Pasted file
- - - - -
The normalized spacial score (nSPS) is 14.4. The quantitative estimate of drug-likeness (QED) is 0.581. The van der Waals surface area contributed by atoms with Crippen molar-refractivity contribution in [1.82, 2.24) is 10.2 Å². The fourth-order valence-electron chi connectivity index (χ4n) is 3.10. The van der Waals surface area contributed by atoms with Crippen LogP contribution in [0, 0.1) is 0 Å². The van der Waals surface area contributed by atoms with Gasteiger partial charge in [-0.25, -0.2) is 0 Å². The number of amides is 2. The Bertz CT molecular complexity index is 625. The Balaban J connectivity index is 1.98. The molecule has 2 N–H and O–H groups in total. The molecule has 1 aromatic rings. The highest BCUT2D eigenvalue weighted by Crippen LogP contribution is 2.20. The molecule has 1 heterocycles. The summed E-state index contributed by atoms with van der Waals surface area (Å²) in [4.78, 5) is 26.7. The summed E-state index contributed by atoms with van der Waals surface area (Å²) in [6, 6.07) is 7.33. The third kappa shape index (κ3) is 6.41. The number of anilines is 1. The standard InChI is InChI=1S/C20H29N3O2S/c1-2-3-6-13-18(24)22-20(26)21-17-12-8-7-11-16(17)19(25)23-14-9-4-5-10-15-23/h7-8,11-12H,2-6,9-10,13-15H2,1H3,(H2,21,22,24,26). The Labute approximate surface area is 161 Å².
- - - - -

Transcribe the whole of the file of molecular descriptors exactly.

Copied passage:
The normalized spacial score (nSPS) is 14.4. The quantitative estimate of drug-likeness (QED) is 0.581. The van der Waals surface area contributed by atoms with Crippen molar-refractivity contribution in [1.82, 2.24) is 10.2 Å². The fourth-order valence-electron chi connectivity index (χ4n) is 3.10. The van der Waals surface area contributed by atoms with Crippen LogP contribution in [0, 0.1) is 0 Å². The van der Waals surface area contributed by atoms with Gasteiger partial charge in [-0.25, -0.2) is 0 Å². The number of amides is 2. The Bertz CT molecular complexity index is 625. The Balaban J connectivity index is 1.98. The molecule has 2 N–H and O–H groups in total. The molecule has 1 aromatic rings. The highest BCUT2D eigenvalue weighted by Crippen LogP contribution is 2.20. The molecule has 1 heterocycles. The summed E-state index contributed by atoms with van der Waals surface area (Å²) in [4.78, 5) is 26.7. The summed E-state index contributed by atoms with van der Waals surface area (Å²) in [6, 6.07) is 7.33. The third kappa shape index (κ3) is 6.41. The number of anilines is 1. The standard InChI is InChI=1S/C20H29N3O2S/c1-2-3-6-13-18(24)22-20(26)21-17-12-8-7-11-16(17)19(25)23-14-9-4-5-10-15-23/h7-8,11-12H,2-6,9-10,13-15H2,1H3,(H2,21,22,24,26). The Labute approximate surface area is 161 Å².